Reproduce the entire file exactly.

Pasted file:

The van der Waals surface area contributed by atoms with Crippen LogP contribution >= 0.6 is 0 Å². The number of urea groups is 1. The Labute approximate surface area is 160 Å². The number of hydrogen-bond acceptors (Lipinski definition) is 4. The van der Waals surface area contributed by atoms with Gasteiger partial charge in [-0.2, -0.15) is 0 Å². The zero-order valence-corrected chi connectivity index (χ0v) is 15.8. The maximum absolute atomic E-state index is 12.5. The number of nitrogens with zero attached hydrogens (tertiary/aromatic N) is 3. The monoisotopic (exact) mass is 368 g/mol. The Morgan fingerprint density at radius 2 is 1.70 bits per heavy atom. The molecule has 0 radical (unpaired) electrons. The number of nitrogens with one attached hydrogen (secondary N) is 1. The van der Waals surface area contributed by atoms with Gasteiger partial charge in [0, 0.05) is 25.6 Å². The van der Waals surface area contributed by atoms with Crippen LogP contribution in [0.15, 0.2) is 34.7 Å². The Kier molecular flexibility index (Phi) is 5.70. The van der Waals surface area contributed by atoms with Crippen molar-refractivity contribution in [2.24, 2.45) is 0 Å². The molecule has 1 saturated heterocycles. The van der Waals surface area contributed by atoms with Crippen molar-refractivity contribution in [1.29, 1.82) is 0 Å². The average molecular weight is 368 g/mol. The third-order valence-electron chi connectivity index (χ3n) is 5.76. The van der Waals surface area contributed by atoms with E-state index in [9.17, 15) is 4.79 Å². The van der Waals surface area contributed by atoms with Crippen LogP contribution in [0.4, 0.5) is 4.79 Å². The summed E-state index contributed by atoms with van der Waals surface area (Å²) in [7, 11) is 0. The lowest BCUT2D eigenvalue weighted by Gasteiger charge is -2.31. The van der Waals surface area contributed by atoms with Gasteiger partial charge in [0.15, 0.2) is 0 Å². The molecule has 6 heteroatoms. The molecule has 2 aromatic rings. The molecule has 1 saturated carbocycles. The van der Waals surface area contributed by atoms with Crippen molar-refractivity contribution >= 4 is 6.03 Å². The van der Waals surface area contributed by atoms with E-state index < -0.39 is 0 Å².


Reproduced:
The van der Waals surface area contributed by atoms with Crippen LogP contribution >= 0.6 is 0 Å². The number of urea groups is 1. The Labute approximate surface area is 160 Å². The number of hydrogen-bond acceptors (Lipinski definition) is 4. The van der Waals surface area contributed by atoms with Gasteiger partial charge in [-0.2, -0.15) is 0 Å². The zero-order valence-corrected chi connectivity index (χ0v) is 15.8. The maximum absolute atomic E-state index is 12.5. The number of nitrogens with zero attached hydrogens (tertiary/aromatic N) is 3. The monoisotopic (exact) mass is 368 g/mol. The Morgan fingerprint density at radius 2 is 1.70 bits per heavy atom. The molecule has 0 radical (unpaired) electrons. The number of nitrogens with one attached hydrogen (secondary N) is 1. The van der Waals surface area contributed by atoms with Gasteiger partial charge in [0, 0.05) is 25.6 Å². The van der Waals surface area contributed by atoms with Crippen LogP contribution in [0.15, 0.2) is 34.7 Å². The Kier molecular flexibility index (Phi) is 5.70. The van der Waals surface area contributed by atoms with Crippen molar-refractivity contribution in [2.24, 2.45) is 0 Å². The molecule has 1 saturated heterocycles. The van der Waals surface area contributed by atoms with Crippen molar-refractivity contribution in [1.29, 1.82) is 0 Å². The average molecular weight is 368 g/mol. The third-order valence-electron chi connectivity index (χ3n) is 5.76. The van der Waals surface area contributed by atoms with E-state index in [9.17, 15) is 4.79 Å². The van der Waals surface area contributed by atoms with Crippen LogP contribution in [0.4, 0.5) is 4.79 Å². The summed E-state index contributed by atoms with van der Waals surface area (Å²) in [7, 11) is 0. The lowest BCUT2D eigenvalue weighted by Gasteiger charge is -2.31. The van der Waals surface area contributed by atoms with Gasteiger partial charge in [0.15, 0.2) is 0 Å². The molecule has 6 heteroatoms. The molecule has 2 aromatic rings. The molecule has 1 saturated carbocycles. The van der Waals surface area contributed by atoms with Crippen molar-refractivity contribution >= 4 is 6.03 Å². The van der Waals surface area contributed by atoms with E-state index < -0.39 is 0 Å².